Major Robert Rogers organized "Rogers Rangers" to search for the alleged waterway across the United States during the French and Indian War (1754-1759). Helping Rogers, an experienced ...
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Langdon Towne and Hunk Marriner join Major Rogers' Rangers as they wipe out an Indian village. They set out for Fort Wentworth, but when they arrive they find no soldiers and none of the supplies they expected.
In 1940 Col. Dufort arrives in Timbuktu with his wife to take over the French garrison. This garrison is threatened by a Tuareg uprising supposedly inspired by Mohamet Adjani -- a holy man ... See full summary »
Yvonne De Carlo,
When gold was discovered in the Yukon in the 1890's, thousands of hopeful prospectors headed north for a chance at becoming rich. The easiest passage to the Yukon was through the small ... See full summary »
It is the 1870s in Wyoming Territory. Slim Sherman and his 14-year-old brother Andy try to hang on to their ranch after their father is shot by a land grabber. They augment their slight ... See full summary »
An aviatrix emerges from the jungle looking as young as she was when her plane went down many years before. Unscrupulous hunters discover that this is due to a secret fountain of youth. ... See full summary »
A look at the search for the fabled Northwest passage, the legendary path through the ice across the Canadian Arctic, and the attempts made by wealthy British explorer Sir John Franklin and penniless Norwegian Roald Amundsen.
Major Robert Rogers organized "Rogers Rangers" to search for the alleged waterway across the United States during the French and Indian War (1754-1759). Helping Rogers, an experienced explorer and Indian fighter, were Hunk Marriner, another experienced Indian fighter, and Langdon Towne, a Harvard graduate who was the map maker. The episodes told the story of their trials and tribulations searching for the Northwest Passage and their battles with both the French and Indians during this war. Written by
J.E. McKillop <email@example.com>
This is a story of early America during the century of conflict between the British and their American colonies against the French and their Indian allies - when men and women, unknown to history, became giants in daring and endurance in their fight for a new country.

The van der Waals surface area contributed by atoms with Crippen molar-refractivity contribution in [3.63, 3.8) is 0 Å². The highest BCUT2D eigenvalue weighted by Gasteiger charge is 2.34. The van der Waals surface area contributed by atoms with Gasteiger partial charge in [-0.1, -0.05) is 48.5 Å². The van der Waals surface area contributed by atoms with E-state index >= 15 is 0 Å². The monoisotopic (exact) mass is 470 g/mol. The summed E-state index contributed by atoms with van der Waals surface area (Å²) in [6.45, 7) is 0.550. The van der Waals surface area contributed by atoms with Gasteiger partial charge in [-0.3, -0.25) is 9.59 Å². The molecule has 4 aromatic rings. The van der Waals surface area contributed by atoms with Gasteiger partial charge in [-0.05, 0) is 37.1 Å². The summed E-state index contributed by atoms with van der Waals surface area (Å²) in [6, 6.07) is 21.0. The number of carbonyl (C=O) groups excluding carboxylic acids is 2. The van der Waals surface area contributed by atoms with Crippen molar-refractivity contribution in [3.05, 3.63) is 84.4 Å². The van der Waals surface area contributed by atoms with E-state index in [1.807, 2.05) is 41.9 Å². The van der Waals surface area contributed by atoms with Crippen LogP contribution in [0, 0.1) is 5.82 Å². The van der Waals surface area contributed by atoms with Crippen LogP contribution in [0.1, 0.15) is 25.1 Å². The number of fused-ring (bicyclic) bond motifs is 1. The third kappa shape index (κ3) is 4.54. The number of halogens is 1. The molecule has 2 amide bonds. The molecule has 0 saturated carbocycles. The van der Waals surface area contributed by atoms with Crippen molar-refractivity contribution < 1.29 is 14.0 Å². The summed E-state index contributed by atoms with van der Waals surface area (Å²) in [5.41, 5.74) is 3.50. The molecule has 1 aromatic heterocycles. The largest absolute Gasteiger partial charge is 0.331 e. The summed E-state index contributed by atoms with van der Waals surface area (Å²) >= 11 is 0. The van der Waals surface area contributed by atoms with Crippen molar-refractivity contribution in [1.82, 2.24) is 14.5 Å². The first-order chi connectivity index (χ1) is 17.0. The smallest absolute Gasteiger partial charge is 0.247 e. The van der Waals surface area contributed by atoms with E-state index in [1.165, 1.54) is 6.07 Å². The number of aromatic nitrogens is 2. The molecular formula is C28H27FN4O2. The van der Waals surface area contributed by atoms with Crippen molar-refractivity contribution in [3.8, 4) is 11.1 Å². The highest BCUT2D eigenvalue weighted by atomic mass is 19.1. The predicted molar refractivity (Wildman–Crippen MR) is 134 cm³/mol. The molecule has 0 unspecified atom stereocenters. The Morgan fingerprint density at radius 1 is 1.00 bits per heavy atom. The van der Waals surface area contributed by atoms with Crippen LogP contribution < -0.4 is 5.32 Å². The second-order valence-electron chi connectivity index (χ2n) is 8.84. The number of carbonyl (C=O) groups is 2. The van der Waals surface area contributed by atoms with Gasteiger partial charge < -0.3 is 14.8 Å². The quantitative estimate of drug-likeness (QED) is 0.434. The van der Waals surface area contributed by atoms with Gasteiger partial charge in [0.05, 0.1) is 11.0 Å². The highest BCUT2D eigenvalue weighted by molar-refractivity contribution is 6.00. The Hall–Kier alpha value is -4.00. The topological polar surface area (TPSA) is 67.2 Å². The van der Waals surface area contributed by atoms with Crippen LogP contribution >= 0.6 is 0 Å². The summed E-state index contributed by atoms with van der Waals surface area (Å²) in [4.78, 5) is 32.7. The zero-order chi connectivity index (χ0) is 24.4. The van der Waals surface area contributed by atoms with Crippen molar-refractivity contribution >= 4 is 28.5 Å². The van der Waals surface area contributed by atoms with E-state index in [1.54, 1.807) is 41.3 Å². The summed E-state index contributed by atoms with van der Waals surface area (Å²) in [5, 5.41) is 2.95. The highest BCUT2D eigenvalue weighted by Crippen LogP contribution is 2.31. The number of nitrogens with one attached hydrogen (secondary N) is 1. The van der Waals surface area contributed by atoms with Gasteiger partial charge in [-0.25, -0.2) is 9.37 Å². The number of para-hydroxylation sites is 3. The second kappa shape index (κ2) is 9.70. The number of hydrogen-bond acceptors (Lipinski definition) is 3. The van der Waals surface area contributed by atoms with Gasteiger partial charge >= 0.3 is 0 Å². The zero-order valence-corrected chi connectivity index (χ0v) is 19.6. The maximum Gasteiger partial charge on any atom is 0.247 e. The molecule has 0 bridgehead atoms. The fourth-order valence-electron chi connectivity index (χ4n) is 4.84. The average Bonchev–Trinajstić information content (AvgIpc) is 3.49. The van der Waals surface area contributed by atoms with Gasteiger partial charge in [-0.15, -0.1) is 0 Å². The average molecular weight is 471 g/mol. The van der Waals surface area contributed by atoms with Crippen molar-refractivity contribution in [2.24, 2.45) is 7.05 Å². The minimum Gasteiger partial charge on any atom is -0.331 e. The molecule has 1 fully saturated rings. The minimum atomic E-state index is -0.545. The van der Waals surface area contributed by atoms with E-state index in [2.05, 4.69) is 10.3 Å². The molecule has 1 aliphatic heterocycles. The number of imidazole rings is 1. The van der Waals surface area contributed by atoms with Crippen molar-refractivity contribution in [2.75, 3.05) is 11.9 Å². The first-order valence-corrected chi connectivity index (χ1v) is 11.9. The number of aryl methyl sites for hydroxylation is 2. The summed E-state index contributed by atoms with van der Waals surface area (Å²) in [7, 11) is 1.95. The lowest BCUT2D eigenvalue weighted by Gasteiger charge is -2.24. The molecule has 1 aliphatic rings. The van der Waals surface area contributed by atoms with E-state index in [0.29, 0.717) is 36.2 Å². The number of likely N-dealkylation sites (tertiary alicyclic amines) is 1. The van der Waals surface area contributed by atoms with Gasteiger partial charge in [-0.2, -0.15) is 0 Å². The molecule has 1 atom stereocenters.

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Indisputably the Best Half-Hour Series in TV History; the Highest Quality
"Northwest Passage's producers and writers drew their characters from the strongly-developed fictional personages of Kenneth Roberts' novel of the same name, set in US Revolutionary War times. Robert Rogers, here a fictionalized frontiersman and military man, was a real person, played in the film of this name by Spencer Tracy. The other were invented. This one-season 1958-59 program was, by my lights as writer, actor and director, the best one-half-hour program made for television in the twentieth century; it is indisputably the best-written and best-produced of all such series. The leading parts were played by Keith Larsen as Rogers, Buddy Ebsen as Hunk Marriner, Don Burnett as Langdon Towne and Philip Tonge as Gen. Amherst. The production qualities were, I suggest, far above average in every respect. The producer was "Star Trek" impresario Robert Justman; original music was composed by Raoul Kraushaar. The series' art direction was provided by William A. Horning and Merrill Pye with period set decorations by veterans F. Keogh Gleason, Henry Grace and Jack Mills. The directors who worked on this series included Otto Lang, George Waggener, Jacques Tourneur and Alan Crosland, Jr. Writers for the shows included Gerald Drayson Adams, Sloan Nibley and more. Many fine actors such as Lisa Gaye, Luis Van Rooten, Charles Horvath, Larry Chance and other contributed to the excellence of the production. The list included John Russell, Karen Steele, Claire Kelly, Peter Whitney, Carole Mathews, Lisa Montell, Paul Picerni, Marcia Henderson, Lee Van Cleef, Gene Nelson, De Forest Kelley, Murvyn Vye, Yvette Vickers, Morris Ankrum, Ben Wright, Patricia Donahue, Jay Novello, Joe Maross, Douglas Kennedy, Dean Harens, Payl Cavanagh, Carol Ohmart, Pernell Roberts, Richard Ney, Bruce Gordon, Sandy Kenyon, Angie Dickinson, Irene Tedrow, Emile Meyer, William Boyett, Alan Hale Jr., Harry Lauter and Denny Miller. I cannot recommend its strong feature-film-quality values too highly.
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